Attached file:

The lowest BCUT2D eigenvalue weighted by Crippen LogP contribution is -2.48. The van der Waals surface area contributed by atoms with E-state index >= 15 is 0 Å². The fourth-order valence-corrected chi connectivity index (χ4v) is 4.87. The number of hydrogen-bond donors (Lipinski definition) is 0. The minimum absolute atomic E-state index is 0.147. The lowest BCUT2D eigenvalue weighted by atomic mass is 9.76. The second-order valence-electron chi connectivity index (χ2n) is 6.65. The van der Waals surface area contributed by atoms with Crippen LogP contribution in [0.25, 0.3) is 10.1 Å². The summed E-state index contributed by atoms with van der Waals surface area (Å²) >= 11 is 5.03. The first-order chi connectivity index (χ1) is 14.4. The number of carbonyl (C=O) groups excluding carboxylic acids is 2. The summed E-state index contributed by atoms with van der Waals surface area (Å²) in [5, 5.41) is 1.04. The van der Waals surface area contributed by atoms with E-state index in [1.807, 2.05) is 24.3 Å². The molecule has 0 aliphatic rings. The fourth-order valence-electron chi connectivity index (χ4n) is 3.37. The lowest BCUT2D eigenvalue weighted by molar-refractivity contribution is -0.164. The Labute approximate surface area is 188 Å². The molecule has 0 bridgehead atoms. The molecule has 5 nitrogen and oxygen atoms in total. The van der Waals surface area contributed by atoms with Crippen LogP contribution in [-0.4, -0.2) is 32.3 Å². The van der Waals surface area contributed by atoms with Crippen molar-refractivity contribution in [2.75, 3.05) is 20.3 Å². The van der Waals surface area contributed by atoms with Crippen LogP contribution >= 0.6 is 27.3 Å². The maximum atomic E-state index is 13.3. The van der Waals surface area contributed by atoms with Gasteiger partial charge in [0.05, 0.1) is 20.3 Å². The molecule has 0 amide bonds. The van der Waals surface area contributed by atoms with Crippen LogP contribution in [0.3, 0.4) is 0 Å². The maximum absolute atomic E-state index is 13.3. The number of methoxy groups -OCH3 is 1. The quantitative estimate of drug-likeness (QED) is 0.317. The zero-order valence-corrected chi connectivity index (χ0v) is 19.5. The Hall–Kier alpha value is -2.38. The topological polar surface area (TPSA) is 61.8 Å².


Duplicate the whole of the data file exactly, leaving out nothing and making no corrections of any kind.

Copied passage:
The lowest BCUT2D eigenvalue weighted by Crippen LogP contribution is -2.48. The van der Waals surface area contributed by atoms with E-state index >= 15 is 0 Å². The fourth-order valence-corrected chi connectivity index (χ4v) is 4.87. The number of hydrogen-bond donors (Lipinski definition) is 0. The minimum absolute atomic E-state index is 0.147. The lowest BCUT2D eigenvalue weighted by atomic mass is 9.76. The second-order valence-electron chi connectivity index (χ2n) is 6.65. The van der Waals surface area contributed by atoms with Crippen LogP contribution in [0.25, 0.3) is 10.1 Å². The summed E-state index contributed by atoms with van der Waals surface area (Å²) >= 11 is 5.03. The first-order chi connectivity index (χ1) is 14.4. The number of carbonyl (C=O) groups excluding carboxylic acids is 2. The summed E-state index contributed by atoms with van der Waals surface area (Å²) in [5, 5.41) is 1.04. The van der Waals surface area contributed by atoms with E-state index in [1.807, 2.05) is 24.3 Å². The molecule has 0 aliphatic rings. The fourth-order valence-electron chi connectivity index (χ4n) is 3.37. The lowest BCUT2D eigenvalue weighted by molar-refractivity contribution is -0.164. The Labute approximate surface area is 188 Å². The molecule has 0 bridgehead atoms. The molecule has 5 nitrogen and oxygen atoms in total. The van der Waals surface area contributed by atoms with Crippen LogP contribution in [-0.4, -0.2) is 32.3 Å². The van der Waals surface area contributed by atoms with Crippen molar-refractivity contribution in [2.75, 3.05) is 20.3 Å². The van der Waals surface area contributed by atoms with Crippen LogP contribution >= 0.6 is 27.3 Å². The maximum atomic E-state index is 13.3. The van der Waals surface area contributed by atoms with Gasteiger partial charge in [0.05, 0.1) is 20.3 Å². The molecule has 0 amide bonds. The van der Waals surface area contributed by atoms with Crippen LogP contribution in [0.3, 0.4) is 0 Å². The maximum absolute atomic E-state index is 13.3. The number of methoxy groups -OCH3 is 1. The quantitative estimate of drug-likeness (QED) is 0.317. The zero-order valence-corrected chi connectivity index (χ0v) is 19.5. The Hall–Kier alpha value is -2.38. The topological polar surface area (TPSA) is 61.8 Å².